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05 GT wagon, 09 Spec B, 18 3.6R Outback
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I wonder if anyone with a 3.6 has tried to tighten the cover bolts since reading this ?
May be when I stop skiing on weekends and Spring time is here I'll try to put a wrench on the cover bolts on our 2018 3.6R. Just give them a little tightening.

I do that every few years on my 1986 Ford F150 valve covers.
 

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Hi folks,
My Jeannine (8900 miles) sprung an oil leak. Taking in next week for warranty repair. Would like to know the following info in advance, so I can understand what diagnostics and possible other parts might need to be done. I have a vague idea what a timing cover is, so please be simple (and kind). Dealer's senior tech is assigned to the repair.

  1. Is this just a simple matter of putting a new sealant on, or could it require more diagnosis to determine part(s) behind the cover or what is leaking?
  2. Depending on (1), does it mean having to take the engine out or something major?
  3. Does this typically take more than 1-2 days?
  4. What else to watch for? Are there any other specifics to be aware of, e.g. if they replace x, then they also need to replace y and z.
  5. Is this common?
View attachment 479928 View attachment 479929
I had a 2011 3.6R with the same problem. After the third repair for the same problem I ditched the vehicle. I love the brand and bought a 2016 Outback with all the same options. I contacted Subaru and they sent me a check for $2K to help with this issue. I don't know if it has been resolved, but my 2016 does not have a problem so far, 13K miles (retired). Maybe this is the reason they went to a turbo 4. Push the factory for help. Good luck with this one and keep everyone informed.
 

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(Australian spec) 2019 MY19 Outback 3.6R CVT.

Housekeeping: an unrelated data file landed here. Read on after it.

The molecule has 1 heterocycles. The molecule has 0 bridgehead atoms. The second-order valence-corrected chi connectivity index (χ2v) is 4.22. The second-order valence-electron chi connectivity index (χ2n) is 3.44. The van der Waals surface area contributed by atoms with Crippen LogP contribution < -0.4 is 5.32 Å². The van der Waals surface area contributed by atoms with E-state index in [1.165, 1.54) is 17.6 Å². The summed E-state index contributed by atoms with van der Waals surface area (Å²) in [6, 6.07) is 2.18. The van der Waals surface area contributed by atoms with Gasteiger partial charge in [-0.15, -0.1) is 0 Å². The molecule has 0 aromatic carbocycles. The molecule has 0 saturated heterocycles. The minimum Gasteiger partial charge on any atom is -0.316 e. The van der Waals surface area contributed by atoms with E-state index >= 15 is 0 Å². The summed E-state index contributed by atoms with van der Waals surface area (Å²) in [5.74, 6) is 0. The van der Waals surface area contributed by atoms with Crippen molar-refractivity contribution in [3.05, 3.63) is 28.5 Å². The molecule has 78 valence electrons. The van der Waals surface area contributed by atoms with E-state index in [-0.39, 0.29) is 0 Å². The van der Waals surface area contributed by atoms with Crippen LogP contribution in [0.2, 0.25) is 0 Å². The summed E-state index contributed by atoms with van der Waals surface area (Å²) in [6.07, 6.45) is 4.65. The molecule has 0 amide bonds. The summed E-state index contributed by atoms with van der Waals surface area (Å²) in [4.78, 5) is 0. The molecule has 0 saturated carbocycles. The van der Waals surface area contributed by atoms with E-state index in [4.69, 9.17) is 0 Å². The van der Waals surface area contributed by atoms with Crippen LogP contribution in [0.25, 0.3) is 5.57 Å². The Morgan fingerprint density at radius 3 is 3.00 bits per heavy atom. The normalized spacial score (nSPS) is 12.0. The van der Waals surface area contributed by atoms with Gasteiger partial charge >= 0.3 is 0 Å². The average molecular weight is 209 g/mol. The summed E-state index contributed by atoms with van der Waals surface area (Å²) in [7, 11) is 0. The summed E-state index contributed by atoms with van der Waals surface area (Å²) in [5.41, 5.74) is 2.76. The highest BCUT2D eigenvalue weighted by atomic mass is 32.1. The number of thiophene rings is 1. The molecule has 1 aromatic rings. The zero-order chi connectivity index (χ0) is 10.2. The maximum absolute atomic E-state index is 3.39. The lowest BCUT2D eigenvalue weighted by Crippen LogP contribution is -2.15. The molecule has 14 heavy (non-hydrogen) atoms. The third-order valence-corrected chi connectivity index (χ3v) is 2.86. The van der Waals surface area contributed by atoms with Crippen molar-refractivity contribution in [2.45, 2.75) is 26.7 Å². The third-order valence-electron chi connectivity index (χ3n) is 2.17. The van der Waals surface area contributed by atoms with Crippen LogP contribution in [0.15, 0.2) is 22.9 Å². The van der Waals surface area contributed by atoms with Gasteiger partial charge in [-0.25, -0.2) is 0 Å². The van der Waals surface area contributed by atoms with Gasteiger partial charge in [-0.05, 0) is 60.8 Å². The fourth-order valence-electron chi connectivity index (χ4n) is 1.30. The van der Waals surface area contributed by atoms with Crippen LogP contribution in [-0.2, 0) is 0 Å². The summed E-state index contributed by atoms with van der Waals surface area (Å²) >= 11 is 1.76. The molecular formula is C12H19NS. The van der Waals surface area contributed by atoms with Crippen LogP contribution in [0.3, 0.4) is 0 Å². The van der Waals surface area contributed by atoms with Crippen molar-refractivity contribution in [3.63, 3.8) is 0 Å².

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383 Posts
Well it looks like our Australian spec 2019 Outback 3.6R joined this timing cover leak club. :cry:

I noticed the oil leak on the bottom left at 5,433kms, cleaned it thoroughly with isopropyl alcohol, noticed the leak just over 1,000kms later, cleaned it thoroughly again, & this morning about 1,000kms later the oil leak is obvious again.

I checked the timing cover bolts & they are tight.

Timing-cover-leak-2019-Outback-3.6R.JPG
 

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2019 Subaru Outback Touring 3.6R, Crystal White Pearl
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529 Posts
will the repair for this leak require an oil drain? If so I don't want to do an oil change before it going in.
 

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2019 Outback Limited, 3.6, Wilderness Green
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50 Posts
Yes, both oil and antifreeze drain/fill when they serviced my 3.6.
 

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Hi folks,
My Jeannine (8900 miles) sprung an oil leak. Taking in next week for warranty repair. Would like to know the following info in advance, so I can understand what diagnostics and possible other parts might need to be done. I have a vague idea what a timing cover is, so please be simple (and kind). Dealer's senior tech is assigned to the repair.

  1. Is this just a simple matter of putting a new sealant on, or could it require more diagnosis to determine part(s) behind the cover or what is leaking?
  2. Depending on (1), does it mean having to take the engine out or something major?
  3. Does this typically take more than 1-2 days?
  4. What else to watch for? Are there any other specifics to be aware of, e.g. if they replace x, then they also need to replace y and z.
  5. Is this common?
View attachment 479928 View attachment 479929
IMHO, most Subaru's are plagued with oil problems and completely ignored by the manufacturer through unique advertising genius which weighs heavily toward the young at heart who are exceptionally vague with experience and suffer with nieve personality. 3.6's leak while 2.5's burn. I'm on my second outback, a 2016 2.5 eyesight which burns a quart during the 6000 mile oil change interval. I traded in a similar oil burning 2013, 2.5 outback w/o eyesight upon receiving Subaru "voluntary" recall, due to their resolve of the problem which was the engine, bottom end replacement, at a dealership. No dealership has won my trust to break into an engine beyond simple mechanics, that coming from experience of the worst senarios one can imagine. All my American cars were oil tight until higher miles, 100K and more. Multiple Honda's I've owned, Civics, Accords and now Pilot have never burned a drop between oil changes. Sorry to say but this will likely be my last Subaru. I got a chuckle this week hearing a Forester transported Bernie Sanders family to super Tuesday poles. I couldn't help but think he mine as well drive a Yugo.